Table 1 Why do healthcare professionals fail to escalate as per the EWS protocol? Study Characteristics

Thematic synthesis produced five overarching themes and 22 sub-themes with multiple interdependencies. These are categorised into barriers (twelve sub-themes) and facilitators (ten sub-themes) of escalation. These are described for each of the five overarching themes: Governance, Rapid Response Team (RRT) Response, Professional Boundaries, Clinical Experience, and EWS Parameters (see Fig. 2).

Fig. 2
figure2

Schematic of study themes and sub-themes identified in the evidence synthesis. The overarching key themes (n = 5) identified as ‘barriers and facilitators’ of escalation are presented in dark blue. The sub-themes (n = 10) are presented in light blue for the ‘barriers’ to escalation and green (n = 12) for the ‘facilitators’ to escalation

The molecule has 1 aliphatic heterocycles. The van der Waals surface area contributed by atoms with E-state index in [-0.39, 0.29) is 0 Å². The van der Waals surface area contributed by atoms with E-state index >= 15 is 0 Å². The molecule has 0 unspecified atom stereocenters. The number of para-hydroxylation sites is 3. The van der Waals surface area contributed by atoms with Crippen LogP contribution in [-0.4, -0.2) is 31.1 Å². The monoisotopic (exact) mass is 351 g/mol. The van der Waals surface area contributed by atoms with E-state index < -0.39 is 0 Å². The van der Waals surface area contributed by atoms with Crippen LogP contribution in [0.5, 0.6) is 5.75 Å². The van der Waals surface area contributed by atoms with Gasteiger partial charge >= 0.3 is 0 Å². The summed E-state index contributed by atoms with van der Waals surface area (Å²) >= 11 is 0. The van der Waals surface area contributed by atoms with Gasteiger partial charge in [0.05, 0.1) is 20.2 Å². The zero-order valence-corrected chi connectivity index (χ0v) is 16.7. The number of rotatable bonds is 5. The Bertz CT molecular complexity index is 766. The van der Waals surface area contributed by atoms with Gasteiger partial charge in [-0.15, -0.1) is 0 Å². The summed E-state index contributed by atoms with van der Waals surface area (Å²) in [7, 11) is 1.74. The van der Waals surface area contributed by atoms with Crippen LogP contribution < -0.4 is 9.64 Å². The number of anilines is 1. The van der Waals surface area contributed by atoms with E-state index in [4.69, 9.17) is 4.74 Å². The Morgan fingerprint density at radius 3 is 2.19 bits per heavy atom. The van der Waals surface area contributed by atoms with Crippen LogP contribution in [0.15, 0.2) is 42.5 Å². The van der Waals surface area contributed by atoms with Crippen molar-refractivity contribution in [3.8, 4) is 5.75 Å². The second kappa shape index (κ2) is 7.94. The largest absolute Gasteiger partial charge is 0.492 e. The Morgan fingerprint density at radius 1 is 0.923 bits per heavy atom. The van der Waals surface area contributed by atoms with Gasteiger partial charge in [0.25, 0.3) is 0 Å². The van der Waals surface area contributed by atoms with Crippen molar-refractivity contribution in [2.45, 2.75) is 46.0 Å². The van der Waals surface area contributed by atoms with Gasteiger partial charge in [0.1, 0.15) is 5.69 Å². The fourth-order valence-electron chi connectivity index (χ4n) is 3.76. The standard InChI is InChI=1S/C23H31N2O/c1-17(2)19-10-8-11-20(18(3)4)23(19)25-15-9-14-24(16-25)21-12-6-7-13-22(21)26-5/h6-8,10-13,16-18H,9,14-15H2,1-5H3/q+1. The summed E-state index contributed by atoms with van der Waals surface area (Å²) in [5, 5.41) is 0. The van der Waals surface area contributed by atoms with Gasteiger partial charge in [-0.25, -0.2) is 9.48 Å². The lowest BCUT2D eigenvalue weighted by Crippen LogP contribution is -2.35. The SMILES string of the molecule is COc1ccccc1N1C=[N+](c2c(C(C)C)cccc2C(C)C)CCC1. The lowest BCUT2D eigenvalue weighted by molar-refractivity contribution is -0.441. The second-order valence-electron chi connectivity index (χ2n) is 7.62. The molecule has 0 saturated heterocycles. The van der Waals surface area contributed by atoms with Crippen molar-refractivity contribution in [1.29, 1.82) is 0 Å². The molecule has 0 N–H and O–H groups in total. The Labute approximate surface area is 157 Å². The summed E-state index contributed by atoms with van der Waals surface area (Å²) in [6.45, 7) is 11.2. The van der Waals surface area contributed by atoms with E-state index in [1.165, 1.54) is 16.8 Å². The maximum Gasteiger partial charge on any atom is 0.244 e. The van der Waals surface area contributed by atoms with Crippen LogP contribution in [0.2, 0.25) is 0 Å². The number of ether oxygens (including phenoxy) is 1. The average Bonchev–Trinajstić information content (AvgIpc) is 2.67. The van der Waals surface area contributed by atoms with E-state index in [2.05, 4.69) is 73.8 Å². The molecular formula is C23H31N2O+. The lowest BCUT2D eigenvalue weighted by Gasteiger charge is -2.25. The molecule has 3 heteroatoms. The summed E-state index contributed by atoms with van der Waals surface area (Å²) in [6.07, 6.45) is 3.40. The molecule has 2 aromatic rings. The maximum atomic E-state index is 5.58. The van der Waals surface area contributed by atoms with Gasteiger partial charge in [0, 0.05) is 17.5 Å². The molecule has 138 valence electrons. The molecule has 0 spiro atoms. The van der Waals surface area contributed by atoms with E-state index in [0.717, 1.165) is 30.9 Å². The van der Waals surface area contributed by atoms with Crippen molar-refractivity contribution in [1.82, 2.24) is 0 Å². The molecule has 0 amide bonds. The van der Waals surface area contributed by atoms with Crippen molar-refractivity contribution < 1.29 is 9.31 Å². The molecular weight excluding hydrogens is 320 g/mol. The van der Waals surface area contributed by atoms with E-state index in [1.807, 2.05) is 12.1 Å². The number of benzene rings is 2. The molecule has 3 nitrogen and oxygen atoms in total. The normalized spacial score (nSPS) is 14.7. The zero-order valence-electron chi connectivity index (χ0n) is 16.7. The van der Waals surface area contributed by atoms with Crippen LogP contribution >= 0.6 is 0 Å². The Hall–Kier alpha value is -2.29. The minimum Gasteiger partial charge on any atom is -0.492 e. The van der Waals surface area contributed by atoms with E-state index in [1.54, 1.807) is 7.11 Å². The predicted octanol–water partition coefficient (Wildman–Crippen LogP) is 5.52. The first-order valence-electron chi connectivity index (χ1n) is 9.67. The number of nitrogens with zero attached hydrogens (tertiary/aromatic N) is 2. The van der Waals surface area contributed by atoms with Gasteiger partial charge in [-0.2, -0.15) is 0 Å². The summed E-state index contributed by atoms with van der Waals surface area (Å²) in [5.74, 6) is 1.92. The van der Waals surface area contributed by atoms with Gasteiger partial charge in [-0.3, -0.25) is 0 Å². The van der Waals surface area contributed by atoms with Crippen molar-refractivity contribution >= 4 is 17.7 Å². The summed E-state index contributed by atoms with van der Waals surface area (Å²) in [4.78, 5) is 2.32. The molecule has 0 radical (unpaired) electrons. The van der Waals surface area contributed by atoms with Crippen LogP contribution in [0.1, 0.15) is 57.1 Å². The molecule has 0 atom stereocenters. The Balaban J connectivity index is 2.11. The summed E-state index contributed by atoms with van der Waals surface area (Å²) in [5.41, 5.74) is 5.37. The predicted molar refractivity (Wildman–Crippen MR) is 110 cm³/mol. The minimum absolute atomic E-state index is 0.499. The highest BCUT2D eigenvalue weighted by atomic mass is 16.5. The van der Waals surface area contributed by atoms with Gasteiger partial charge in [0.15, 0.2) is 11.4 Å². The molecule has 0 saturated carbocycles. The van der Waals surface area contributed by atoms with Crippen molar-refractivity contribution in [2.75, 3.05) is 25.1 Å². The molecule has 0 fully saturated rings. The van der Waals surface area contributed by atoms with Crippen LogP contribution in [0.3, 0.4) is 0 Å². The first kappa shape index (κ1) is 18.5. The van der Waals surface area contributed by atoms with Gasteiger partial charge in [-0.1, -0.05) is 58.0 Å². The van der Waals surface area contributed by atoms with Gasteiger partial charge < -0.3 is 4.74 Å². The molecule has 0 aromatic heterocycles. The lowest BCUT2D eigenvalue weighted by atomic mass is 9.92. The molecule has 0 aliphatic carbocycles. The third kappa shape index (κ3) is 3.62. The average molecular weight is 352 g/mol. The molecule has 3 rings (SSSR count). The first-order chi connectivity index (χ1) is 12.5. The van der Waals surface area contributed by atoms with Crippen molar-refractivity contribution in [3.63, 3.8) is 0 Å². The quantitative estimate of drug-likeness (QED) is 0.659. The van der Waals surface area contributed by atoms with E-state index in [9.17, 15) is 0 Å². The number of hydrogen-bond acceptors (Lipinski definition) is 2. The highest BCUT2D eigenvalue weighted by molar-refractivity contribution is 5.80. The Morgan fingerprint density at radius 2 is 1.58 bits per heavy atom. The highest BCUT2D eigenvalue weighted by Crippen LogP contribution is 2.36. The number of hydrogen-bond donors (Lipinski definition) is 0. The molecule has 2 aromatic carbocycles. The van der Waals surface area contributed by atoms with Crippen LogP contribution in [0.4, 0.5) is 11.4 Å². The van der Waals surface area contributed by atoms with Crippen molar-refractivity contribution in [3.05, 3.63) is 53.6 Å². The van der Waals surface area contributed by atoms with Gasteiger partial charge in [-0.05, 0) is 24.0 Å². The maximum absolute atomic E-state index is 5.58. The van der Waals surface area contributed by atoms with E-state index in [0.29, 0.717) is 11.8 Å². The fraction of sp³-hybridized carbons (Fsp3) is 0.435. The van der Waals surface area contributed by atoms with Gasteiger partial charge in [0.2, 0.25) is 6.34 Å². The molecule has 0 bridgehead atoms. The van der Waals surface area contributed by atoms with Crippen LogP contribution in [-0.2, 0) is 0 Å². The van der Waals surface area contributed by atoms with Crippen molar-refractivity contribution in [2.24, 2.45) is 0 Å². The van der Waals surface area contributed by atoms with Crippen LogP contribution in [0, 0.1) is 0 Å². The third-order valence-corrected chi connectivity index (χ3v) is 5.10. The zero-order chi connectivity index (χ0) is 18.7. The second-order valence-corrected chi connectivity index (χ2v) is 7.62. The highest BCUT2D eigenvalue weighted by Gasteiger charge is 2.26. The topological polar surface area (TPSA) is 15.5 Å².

Synthesis of results

Barriers to escalation

Quotations from either primary study participants (in italics) or study authors relating to the ‘barriers’ for each key theme (n = 5) and sub-theme (n = 10) are presented in Table 2.

Table 2 Key themes of the barriers of escalation amongst healthcare professionals

Governance

‘Governance’ refers to the overall organisational or institutional specific factors affecting why HCPs fail to escalate, or barriers to escalation. Fourteen papers described governance issues as factors contributing to a failure to escalate care [9, 16,17,18,19,20,21, 23,24,25,26, 29, 30, 32]. Three sub-themes including Standardisation, Resources and Lack of accountability were identified.